Monday, September 16, 2013

"Mein Leben"

Rasende Stümper
(Clarita Gomez Tapes, 1989? 1990?)

Jan and Kai Damkowski were a couple of really cool brothers from West Germany with whom I was pen pals in the late '80s/early '90s. Jan put a song from one of my old bands on a compilation tape he released and Kai took some pictures of my band that we ended up using on the back cover of one of our records. Kai also sent me tapes of a few bands in which he and/or his brother Jan played. One of those bands was Stümper, a loose-knit band composed of a bunch of energetic German teenagers.

Kai sent me a couple of Stümper tapes and they are a big mess of chaotic fun. I can't find the booklet he sent that went with this tape, so I have nothing at the moment but the song titles and a note in English that he stuck in the tape box. I don't throw stuff away, generally, so I'm sure I have the booklet somewhere, but I've been searching for days to no avail. Anyhow, per Kai's note:

We rotate on instruments. We use no distortion or effects mechanisms and no fuzzbox apart from one guitar on 'Gitarrenkampf'. . . . We never played a song twice and we are not planning to do it.

The song I've chosen for today is Mein Leben, and Kai had this to say about it in his note:

Translates as 'My Life' and has everything in it. Love, Pain, GG Allin, Highway-deaths, Oliver North, Freezer, Horst Hrubesch, money, sex, HSV, Genscher, Aussiedler, and more. A song about life that offers you absolutely everything. This is the ultimate tragedy.

Tragically, one of the founding members of Stümper, Flassoff, drowned in the Elbe River in the early '90s.

I stupidly lost contact with Kai and Jan ages ago, but I did some research this weekend and discovered that Kai was later in a band called Hrubesch Youth, named for the apparently famous footballer Horst Hrubesch. They released at least a few records and a CD, so I'm hoping I can find copies. Also, Kai is a published author!

Monday, September 9, 2013

The Screaming Gypsy Bandits

The Screaming Gypsy Bandits
In the Eye
(BRBQ Records, Inc., 1973)

The world is full of unexpected connections. For instance, one would not be likely to think a link might exist between avant garde art punks MX-80 Sound, Top 40 popsters Looking Glass, mid-'70s metallers Starz, and contemporary jazzers like John Zorn, Tim Berne, and Satoko Fujii.

I'd like to introduce you to that link. Ladies and gentlemen, The Screaming Gypsy Bandits.

Their output during their lifetime was scant: this album and the compilation LP Bloomington 1, where I first heard them, released on the same label a couple of years later. Their members went on to stardom as the years wore on, however. Guitarist Bruce Anderson went on to fame, of a sort, with MX-80 Sound and its various offshoots. Guitarist Brendan Harkin joined Looking Glass, after their mega-hit Brandy (You're a Fine Girl) but in time to play on their final single, and stayed with them as they morphed into Fallen Angels then Starz. Bassist Mark Dresser (who left before this album was recorded) has played with the above jazz luminaries and scads more.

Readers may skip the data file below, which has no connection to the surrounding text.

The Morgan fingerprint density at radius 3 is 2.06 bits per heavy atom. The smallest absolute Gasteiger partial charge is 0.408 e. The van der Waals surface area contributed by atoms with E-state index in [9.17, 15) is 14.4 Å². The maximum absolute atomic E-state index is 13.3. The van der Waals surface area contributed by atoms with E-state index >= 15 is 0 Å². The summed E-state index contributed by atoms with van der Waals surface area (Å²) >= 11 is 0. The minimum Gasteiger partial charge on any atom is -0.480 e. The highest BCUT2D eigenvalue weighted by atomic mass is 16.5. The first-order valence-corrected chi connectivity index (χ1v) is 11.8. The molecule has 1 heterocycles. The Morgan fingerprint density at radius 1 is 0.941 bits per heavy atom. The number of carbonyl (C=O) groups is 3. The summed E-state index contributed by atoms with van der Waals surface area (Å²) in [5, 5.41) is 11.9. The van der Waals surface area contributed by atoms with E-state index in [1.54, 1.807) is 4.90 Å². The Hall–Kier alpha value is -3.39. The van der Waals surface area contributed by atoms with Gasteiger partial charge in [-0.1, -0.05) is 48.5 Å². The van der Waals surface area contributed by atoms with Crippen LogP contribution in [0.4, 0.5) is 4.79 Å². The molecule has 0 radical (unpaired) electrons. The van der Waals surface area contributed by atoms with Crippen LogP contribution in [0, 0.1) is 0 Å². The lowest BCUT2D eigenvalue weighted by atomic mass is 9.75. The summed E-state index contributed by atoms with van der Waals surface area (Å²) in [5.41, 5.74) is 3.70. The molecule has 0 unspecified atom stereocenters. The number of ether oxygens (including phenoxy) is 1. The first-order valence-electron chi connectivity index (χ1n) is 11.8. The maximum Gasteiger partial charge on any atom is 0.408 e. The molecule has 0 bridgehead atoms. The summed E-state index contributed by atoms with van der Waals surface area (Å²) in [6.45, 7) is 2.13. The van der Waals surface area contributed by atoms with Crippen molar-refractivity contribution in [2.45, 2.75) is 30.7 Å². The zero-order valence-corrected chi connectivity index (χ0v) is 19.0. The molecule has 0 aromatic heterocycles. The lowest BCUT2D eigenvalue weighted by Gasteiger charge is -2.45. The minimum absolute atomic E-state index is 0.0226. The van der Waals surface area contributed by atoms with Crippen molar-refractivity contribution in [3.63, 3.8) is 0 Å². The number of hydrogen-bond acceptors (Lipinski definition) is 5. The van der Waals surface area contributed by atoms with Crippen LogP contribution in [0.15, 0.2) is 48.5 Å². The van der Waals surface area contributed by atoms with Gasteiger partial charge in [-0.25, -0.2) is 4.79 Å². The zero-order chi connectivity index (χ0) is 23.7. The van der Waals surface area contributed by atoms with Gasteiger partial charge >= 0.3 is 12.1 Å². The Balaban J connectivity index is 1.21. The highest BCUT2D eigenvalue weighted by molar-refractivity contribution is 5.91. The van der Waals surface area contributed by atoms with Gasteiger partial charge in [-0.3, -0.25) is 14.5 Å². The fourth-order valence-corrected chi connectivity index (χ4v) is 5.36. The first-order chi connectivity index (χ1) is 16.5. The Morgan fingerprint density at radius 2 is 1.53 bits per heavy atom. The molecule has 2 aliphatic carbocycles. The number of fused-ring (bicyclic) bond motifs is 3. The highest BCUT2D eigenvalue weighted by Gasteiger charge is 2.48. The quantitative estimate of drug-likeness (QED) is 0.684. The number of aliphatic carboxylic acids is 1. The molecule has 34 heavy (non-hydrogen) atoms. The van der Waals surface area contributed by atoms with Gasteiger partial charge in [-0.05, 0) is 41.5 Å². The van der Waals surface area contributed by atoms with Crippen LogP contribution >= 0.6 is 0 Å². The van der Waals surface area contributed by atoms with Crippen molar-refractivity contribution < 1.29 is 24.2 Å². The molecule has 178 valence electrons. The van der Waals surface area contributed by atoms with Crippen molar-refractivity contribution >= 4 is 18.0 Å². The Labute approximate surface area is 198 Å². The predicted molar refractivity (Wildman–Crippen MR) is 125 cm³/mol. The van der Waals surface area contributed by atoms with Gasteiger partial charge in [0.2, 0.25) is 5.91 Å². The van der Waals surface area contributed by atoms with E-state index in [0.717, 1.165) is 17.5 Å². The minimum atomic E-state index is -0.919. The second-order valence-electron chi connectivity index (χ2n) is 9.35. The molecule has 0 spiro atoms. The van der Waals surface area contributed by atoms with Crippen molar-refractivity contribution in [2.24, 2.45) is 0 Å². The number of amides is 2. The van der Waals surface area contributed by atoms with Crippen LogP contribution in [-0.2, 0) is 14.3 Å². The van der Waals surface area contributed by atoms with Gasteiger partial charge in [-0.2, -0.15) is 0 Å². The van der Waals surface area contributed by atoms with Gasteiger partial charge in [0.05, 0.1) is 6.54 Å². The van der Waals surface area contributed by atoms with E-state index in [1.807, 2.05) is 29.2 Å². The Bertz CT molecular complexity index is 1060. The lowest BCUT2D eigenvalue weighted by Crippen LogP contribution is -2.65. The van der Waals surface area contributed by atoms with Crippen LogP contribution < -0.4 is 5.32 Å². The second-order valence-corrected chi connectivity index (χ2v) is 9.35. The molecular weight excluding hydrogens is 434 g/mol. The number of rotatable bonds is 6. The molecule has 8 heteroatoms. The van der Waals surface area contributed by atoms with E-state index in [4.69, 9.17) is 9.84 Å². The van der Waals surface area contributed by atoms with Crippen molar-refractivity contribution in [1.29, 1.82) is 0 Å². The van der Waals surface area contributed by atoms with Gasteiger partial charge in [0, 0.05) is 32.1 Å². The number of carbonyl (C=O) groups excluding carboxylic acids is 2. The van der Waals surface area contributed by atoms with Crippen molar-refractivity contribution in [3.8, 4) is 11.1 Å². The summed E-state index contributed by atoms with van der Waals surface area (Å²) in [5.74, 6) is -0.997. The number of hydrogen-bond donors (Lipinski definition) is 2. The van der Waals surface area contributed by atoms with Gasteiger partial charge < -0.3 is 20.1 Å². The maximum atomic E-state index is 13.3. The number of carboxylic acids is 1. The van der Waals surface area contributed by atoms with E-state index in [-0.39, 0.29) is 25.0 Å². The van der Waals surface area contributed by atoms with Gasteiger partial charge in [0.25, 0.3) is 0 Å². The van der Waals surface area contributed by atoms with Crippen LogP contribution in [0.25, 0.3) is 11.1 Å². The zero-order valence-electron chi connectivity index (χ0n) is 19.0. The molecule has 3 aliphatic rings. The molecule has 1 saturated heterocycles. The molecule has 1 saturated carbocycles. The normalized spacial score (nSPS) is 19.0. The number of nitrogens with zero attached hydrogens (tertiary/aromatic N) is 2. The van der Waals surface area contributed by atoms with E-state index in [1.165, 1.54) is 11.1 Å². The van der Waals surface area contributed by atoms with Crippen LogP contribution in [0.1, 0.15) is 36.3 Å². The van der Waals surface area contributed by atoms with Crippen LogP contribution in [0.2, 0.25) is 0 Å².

Three of the songs from this album were added as bonus tracks to the CD reissue of vocalist Caroline Peyton's 1972 album, Mock Up, so I've chosen one of the remaining six for today's post. It was written by Mark Bingham, who penned all the tracks on the album plus all of the songs on Mock Up. Junior is the longest track on the album and allows the members to really stretch out.

The liner notes for the Mock Up CD mention a Screaming Gypsy Bandits album that was never finished, Back to Doghead. In 2009, that album hit the shelves, finally, in compact disc form. Unlike In the Eye, it's a much more out there affair, with obvious inspiration from Captain Beefheart and The Mothers of Invention. I think it's pretty fabulous.

Monday, August 26, 2013

Crap Sandwich!

Yes, I've not posted in quite a while. My apologies! Unfortunately, it appears that the little Flash player that my blog uses to stream the songs in the individual posts no longer works. I thought perhaps I'd inadvertently screwed up my template, but it still didn't work after I loaded an older, saved template as a test.


I guess I'll need to get on updating the posts older than the most recent one to use HTML5 audio. Don't hold your breath, though, or you'll die.

Tuesday, June 11, 2013

Death Piggy
"Mangoes and Goats"

Holy crap! A POST! Alert the press! Slaughter the fatted calf! Drink some hot benzine!

OK, maybe don't hurt the poor, baby cow. I'm a vegetarian, after all.

So, I've not been posting for a number of reasons, all excellent. One of them is I've wanted to implement HTML5 Audio, for browsers that can use it, especially those that can't use Flash, like my newest phone (an otherwise kickass Motorola Atrix HD).

I wanted the HTML5 Audio stuff to be fancy-ish, and emulate the colors and whatnot of the rest of my blog, but I've just not had the time to sit down and learn Javascript well enough to do all that gunk . . . yet. Never say never, but, please, don't suggest that we sleep together.

Anyhow, I finally decided today, To heck with it, I'm tired of putting off posting, so here's a new (old) song!

Many, many years ago, my old punk band opened for Death Piggy in our hometown of Charlottesville, VA. We ended up becoming friendly with Death Piggy, who were from the distant environs of Richmond, VA, a full hour's drive away, and played a buncha shows together over the next few years.

Death Piggy released three kick butt little 7" EP records full of dadaist, chaotic punk rock before morphing into the band today known as GWAR, whose name may ring a bell. GWAR are great fun live, but I prefer the musical output of the original band. They followed their debut EP, and source of today's song, Love War, with Death Rides the Fairway . . ., then, finally, R45.

Those three records were all fairly limited press runs and went out of print rather quickly. A CD was released in 1999, SMILE or DIE !!!, with the entire contents of the three records, but it, too, was limited, and it's long gone, as well.

NOTA BENE: Death Piggy also had an exclusive song, Fear of Murder, on the Mutopia cassette compilation released by D.S.I. Records. I almost included it instead of Mangoes and Goats, but the sound is super muddy and it's just not as good a song. Still, completists be aware! Or should that be beware?